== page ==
The gentle colours and sparkling starlight is exactly how this delightful story is written by first-time Australian author, Kate Mildenhall. It is a tender story, and so beautifully written, about two young girls, Kate and Harriet who are lighthouse keepers’ daughters and are growing up in the 1880s on an isolated Australian coast. What is particularly intriguing is that Kate Mildenhall has imagined this story based on a true event that happened.The girls’ close friendship is explored and their simple, happy lives, that involved some schooling and a lot of adventures, are described, the story being told mostly through Kate’s eyes. As readers, we also get a very good concept of how it is to live in isolation, waiting for regular supplies and mail to be delivered by boat, and supplementing supplies with a vegetable garden and livestock.
Inveitably, this idyllic life cannot last and the first hints appear as the girls approach young adulthood and meet a lone fisherman called McPhail. It is apparent that there is an attraction between Harriet and McPhail, and this, along with Harriet’s journey away from the coast to Melbourne, is what leads to the change in their girlhood relationship.
There is a warning on the back cover of the book, that a tragedy will occur, and while reading the story, there is the suspense of what is going to happen and when. While immersed in the book, and coming very close to the end, I began to believe that nothing too drastic was about to occur, so was completly shocked by the tragic event. It is a sad, but very believable end to a beautiful story.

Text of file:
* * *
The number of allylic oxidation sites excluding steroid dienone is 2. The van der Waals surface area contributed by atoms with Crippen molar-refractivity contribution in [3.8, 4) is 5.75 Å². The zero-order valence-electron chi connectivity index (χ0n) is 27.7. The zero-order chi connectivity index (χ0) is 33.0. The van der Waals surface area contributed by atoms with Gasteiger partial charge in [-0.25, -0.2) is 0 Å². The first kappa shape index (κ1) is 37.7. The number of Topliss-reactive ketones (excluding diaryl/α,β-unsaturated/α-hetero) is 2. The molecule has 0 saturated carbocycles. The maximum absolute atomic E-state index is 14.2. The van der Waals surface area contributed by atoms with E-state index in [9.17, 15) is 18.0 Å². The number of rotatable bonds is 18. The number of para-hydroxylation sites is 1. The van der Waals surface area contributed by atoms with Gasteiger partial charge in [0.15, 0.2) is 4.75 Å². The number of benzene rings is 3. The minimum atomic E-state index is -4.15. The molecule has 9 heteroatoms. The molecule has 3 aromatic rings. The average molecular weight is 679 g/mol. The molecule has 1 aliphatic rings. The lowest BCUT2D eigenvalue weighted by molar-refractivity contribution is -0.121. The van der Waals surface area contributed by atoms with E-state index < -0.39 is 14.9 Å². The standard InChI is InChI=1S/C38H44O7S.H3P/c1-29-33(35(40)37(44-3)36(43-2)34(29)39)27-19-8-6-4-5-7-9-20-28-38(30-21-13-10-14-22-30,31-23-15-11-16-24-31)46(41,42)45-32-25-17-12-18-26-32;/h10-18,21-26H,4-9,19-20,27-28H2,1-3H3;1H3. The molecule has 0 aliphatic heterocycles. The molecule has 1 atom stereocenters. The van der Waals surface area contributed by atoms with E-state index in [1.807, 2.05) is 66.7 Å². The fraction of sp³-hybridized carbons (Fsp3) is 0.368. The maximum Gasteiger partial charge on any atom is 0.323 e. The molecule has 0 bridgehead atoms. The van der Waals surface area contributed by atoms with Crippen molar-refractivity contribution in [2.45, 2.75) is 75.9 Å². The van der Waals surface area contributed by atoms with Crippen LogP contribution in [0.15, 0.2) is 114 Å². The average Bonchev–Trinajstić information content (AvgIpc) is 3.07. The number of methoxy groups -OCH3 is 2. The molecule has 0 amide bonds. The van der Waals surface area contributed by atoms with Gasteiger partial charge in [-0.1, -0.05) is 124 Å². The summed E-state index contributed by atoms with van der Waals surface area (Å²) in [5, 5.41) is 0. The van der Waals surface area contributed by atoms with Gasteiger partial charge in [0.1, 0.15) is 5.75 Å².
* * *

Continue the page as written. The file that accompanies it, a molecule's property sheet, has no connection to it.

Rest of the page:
Hope Farm is the devestating story about 2 generations of women whose lives have been torn part by neglectful parents. Those two women are Ishtar and Silver – mother and daughter – and it is Ishtar’s story of an unplanned pregnancy, with Silver, that sets their lives on the unconventional paths that they are to follow.
Ishtar, a name she takes on once she joins a commune, is a girl at the beginning of this story, who has discovered that she has accidentally become pregnant. She is living with her Catholic family in the Australia of the early 1980s. They are an average middle class family for whom “doing the right thing” in society’s eyes is the most important outcome, rather than supporting their teenage daughter through the emotional journey of unplanned pregnancy. Ishtar is sent to have the baby at an umarried mothers’ home, but after realising that she is determined to keep her child, she escapes and stumbles into a commune group. It is here that she adopts the name Ishtar, and with their support, gives birth to Silver. This part of the story is interspersed through the later story of Ishtar and Silver, and it is particularly important because, although Ishtar is also a neglectful parent, as readers we know how much she loves and wanted her child.
The rest of the story is that of Silver’s unconventional upbringing, moving from one commune to the next, and is mostly told through her eyes. Her relationship with her mother is her whole world, but the attention that she is given from Ishtar depends on whether Ishtar is in a romantic relationship or not. When Ishtar and Silver arrive at Hope Farm, Silver begins to believe that she has a secure, settled life and as she grows older, she is able to make friendships of her own.
What this novel highlights most of all is the power that adults have over the lives of their children. Adult choices, good and bad, reliable and unreliable, all affect the type of life that a child must be part of, and the most frustrating part of this is that many parents are just people who want life to work out for themselves, but are not necessarily thinking of the consequences for their children. Silver eventually achieves the “normal” life she has been seeking, and with sad irony, it is Ishtar’s original family who provides it for her.